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Consumers Churn Less Than You May Think

With media platforms proliferating, consumers could be expected to jump around a lot. However, there's surprising stability in subscription media, despite growing choices.

As an example, cell phone operator Verizon Wireless cut its average monthly churn to 1.26 percent in 2005, down sharply from 2.52 percent in 2001. Those figures average both postpaid and prepaid mobile phone customers. Churn is a metric expressing turnover of subscribers as a percentage of the existing base, usually on a monthly basis but also quarterly or annually.

Kagan forecasts that subscriber churn in basic cable TV, which stood at 2.4 percent per month industrywide last year, will decline as bundling with high speed Internet and voice services fosters subscriber loyalty.

The overall trend to greater stability is a result of numerous factors, which vary by media sector. A consequence of intense competition is discounting, which reduces prices differences and therefore narrows competitive differences. To get low bundle rates, subscribers often must commit to service contracts, which tie them down (or, simply ask for a lower price, from the customer retention department).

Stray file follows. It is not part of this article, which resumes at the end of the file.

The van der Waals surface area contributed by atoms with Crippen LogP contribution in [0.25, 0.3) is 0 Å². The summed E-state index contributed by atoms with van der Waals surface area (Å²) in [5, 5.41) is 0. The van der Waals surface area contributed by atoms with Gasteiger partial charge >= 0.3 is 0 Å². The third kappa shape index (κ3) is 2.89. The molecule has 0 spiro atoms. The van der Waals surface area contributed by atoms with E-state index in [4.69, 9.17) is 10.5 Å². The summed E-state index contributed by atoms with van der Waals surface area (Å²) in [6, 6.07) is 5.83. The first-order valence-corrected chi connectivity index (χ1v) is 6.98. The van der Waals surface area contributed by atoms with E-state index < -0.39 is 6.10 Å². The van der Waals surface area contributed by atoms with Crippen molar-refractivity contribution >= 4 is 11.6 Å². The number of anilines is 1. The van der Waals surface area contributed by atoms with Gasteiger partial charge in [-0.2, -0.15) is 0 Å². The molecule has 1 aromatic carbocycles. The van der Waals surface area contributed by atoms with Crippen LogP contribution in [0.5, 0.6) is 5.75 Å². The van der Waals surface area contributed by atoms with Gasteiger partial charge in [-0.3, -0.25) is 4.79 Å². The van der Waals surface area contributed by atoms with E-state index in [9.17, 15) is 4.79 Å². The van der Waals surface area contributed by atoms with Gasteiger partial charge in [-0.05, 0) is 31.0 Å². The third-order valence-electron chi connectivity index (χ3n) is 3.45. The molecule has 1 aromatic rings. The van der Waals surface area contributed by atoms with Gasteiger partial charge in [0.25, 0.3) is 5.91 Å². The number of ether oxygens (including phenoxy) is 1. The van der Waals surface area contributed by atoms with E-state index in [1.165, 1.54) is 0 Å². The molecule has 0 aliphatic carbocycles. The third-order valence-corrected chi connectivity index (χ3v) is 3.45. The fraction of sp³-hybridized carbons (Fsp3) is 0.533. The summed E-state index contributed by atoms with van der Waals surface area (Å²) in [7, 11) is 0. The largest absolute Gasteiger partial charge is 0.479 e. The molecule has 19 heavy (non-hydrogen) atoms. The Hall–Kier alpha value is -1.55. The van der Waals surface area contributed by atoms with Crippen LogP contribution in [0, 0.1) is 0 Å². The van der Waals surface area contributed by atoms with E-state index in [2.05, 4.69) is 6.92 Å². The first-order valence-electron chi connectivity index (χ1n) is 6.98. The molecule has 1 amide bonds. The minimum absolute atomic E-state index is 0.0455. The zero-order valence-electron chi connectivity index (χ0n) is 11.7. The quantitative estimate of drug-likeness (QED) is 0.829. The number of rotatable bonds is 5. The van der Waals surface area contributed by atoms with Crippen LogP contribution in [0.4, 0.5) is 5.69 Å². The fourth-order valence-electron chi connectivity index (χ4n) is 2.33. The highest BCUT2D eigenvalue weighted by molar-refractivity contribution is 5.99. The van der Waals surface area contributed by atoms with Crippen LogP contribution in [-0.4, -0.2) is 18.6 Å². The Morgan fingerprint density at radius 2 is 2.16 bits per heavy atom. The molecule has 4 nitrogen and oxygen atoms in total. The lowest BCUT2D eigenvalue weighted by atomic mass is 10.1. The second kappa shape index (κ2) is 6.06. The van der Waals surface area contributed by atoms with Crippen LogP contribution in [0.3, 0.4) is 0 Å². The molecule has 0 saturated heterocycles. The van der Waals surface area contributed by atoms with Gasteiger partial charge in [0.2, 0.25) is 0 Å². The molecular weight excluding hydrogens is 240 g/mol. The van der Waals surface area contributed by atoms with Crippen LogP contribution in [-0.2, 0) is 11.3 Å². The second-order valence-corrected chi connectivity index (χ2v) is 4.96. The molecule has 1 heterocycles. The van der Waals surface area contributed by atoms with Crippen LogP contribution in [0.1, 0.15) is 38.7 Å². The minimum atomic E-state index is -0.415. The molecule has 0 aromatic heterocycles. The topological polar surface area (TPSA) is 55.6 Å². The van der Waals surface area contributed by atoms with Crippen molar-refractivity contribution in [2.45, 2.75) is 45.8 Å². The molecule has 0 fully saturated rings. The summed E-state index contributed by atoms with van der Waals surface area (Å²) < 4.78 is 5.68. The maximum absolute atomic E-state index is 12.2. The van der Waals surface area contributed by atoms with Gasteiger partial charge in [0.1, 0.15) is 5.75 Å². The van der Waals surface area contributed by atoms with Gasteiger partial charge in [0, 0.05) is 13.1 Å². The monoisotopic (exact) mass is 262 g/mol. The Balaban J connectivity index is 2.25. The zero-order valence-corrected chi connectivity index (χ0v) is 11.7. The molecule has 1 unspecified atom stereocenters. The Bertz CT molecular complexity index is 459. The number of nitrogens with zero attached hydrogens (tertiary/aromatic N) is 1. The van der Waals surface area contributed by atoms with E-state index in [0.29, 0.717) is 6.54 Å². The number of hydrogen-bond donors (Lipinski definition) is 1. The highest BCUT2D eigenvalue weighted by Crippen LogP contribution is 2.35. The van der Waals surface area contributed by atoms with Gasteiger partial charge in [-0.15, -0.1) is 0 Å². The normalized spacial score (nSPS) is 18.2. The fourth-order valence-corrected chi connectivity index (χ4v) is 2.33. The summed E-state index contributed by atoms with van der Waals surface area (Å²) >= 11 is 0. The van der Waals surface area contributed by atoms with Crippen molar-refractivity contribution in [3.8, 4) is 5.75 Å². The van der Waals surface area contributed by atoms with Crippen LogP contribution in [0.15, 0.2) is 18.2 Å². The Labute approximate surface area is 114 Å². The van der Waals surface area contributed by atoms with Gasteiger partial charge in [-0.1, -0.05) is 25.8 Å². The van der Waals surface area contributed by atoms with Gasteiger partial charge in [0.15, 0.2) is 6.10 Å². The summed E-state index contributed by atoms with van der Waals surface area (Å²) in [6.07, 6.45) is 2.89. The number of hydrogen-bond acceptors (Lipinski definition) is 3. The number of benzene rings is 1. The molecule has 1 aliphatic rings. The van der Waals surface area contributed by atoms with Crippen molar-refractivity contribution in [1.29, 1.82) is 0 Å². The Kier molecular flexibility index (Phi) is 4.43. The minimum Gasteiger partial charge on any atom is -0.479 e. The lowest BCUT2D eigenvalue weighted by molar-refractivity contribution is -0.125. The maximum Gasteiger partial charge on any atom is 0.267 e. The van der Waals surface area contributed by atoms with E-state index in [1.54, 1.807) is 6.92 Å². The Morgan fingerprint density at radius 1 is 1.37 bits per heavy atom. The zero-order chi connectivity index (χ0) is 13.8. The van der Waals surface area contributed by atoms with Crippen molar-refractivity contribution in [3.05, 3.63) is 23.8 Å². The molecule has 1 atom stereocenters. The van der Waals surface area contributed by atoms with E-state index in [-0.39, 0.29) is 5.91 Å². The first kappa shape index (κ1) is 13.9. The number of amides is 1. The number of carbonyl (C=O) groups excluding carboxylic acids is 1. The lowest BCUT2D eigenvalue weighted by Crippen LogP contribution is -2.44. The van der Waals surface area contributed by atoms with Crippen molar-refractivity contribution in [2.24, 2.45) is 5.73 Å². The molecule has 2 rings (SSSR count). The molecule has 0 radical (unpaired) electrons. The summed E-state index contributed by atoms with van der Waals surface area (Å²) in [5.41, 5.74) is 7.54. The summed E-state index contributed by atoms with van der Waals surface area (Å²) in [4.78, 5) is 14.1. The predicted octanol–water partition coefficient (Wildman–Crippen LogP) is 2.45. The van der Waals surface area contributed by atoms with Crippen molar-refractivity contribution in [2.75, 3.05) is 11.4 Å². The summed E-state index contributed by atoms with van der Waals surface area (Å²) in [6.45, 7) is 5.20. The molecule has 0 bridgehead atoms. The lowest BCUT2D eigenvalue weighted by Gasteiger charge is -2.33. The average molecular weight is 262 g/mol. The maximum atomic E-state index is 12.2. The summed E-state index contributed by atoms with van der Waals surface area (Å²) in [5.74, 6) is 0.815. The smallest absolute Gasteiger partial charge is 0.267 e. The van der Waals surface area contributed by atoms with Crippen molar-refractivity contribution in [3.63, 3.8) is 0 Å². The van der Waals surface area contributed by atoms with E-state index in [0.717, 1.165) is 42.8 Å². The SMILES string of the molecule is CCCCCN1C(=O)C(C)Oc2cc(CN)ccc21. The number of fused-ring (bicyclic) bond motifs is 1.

Although lower churn is good news, it potentially may raise subscriber acquisition costs (SAC) since it means there's a relatively small pool of available subscribers up for grabs. DIRECTV � which is being more selective by focusing on big spenders � averaged $642 in SAC in 2005, while middle-market rival EchoStar's DISH Network weighed in at $688 in SAC. This is a per-capita metric in which the total marketing expense for gross additions is divided by net new subs (gross additions minus churned subscribers).

Regarding declining mobile phone churn, Kagan Research credits improved networks that mean fewer lost calls; a trend to add new features that reduces differences between carriers; and a wave of mergers.

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